Author Archives: Josh

Bringing Chracters to Life on the Page

Everyone knows the characters are not the only object writers need to thoroughly create, but for today, it’s what I want to talk about. A story is nothing without its characters. The plot might be amazing and the description of the cabin in the woods might be astonishing, but if you have an unbelievable character, well, then everything falls apart. A character needs to have a purpose– a point in a story that can change an entire event based on his/her action and the only way to do that is to make the character believable. They need to be real.

One way to create a believable character is to use a technique I learned from Jane Bradley called “direct experience.” For example, use language that appeals to the five senses. To clarify, take a character that bites into a sour apple. The writer should describe the bite—the juice, the flow, the taste—in a way that the reader’s taste buds activate and a sensational memory of them biting into a sour apple would trigger when they read your description. Whether people want to admit it or not, when people read good writing, a sensual clock ticks inside their head reminding them of the experience their reading and how it connects to their own. If the writer can successfully make that experience the similar, the character becomes more believable. In another words, and I’m sure everyone who writes is tired of this cliché, show don’t tell, but come on, it’s true.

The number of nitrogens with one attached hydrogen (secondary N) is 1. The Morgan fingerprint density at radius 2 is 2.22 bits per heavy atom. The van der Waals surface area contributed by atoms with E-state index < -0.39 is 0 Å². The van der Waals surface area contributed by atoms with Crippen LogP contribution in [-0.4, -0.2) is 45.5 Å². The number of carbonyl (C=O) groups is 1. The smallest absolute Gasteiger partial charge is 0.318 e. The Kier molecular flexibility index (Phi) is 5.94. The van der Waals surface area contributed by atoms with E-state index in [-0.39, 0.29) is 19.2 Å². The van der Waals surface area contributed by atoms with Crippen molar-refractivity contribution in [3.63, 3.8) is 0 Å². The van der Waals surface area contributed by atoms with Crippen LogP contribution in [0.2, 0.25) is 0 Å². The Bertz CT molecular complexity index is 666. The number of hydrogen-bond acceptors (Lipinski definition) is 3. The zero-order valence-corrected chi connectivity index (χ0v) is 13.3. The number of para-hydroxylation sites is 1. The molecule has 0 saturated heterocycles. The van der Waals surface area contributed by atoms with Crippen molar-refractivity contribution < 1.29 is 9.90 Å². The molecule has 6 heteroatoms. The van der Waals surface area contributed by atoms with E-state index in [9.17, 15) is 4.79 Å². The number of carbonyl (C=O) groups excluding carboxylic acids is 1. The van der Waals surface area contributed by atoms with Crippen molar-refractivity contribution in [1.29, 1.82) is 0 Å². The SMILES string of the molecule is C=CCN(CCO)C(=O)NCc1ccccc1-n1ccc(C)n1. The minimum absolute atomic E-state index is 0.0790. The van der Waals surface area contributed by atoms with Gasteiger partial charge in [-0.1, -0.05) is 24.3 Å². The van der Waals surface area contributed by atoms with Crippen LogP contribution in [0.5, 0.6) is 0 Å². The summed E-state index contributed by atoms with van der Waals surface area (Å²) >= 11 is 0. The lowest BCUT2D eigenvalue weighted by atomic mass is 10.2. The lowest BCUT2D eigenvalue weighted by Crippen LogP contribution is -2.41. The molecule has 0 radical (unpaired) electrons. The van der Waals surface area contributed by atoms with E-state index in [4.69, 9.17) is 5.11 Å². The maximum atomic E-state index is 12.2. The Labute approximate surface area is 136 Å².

The most important thing is to remember that characters are the same as people and because of that, they live in both external and internal worlds. Jane Bradley, once again, gives a great example of this. When a student, or you, sit at your desk and listen to your professor speak, do our minds not sometimes go off on a tangent wondering about what we’re doing after class, or how pretty that little “thang” is when a girl (or dude) goes walking by. Basically, your characters need “realism” and “experience” in matters. By realism I mean that all of us have memories of something – good and bad – and you should use those experiences to your advantage in order to create a more believable character. However, you can’t just simply do this. As a writer, it is your job to successfully intertwine both the external and internal worlds.

And I’ll leave the rest to C.S Lewis:



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Filed under Characters, Showing vs. Telling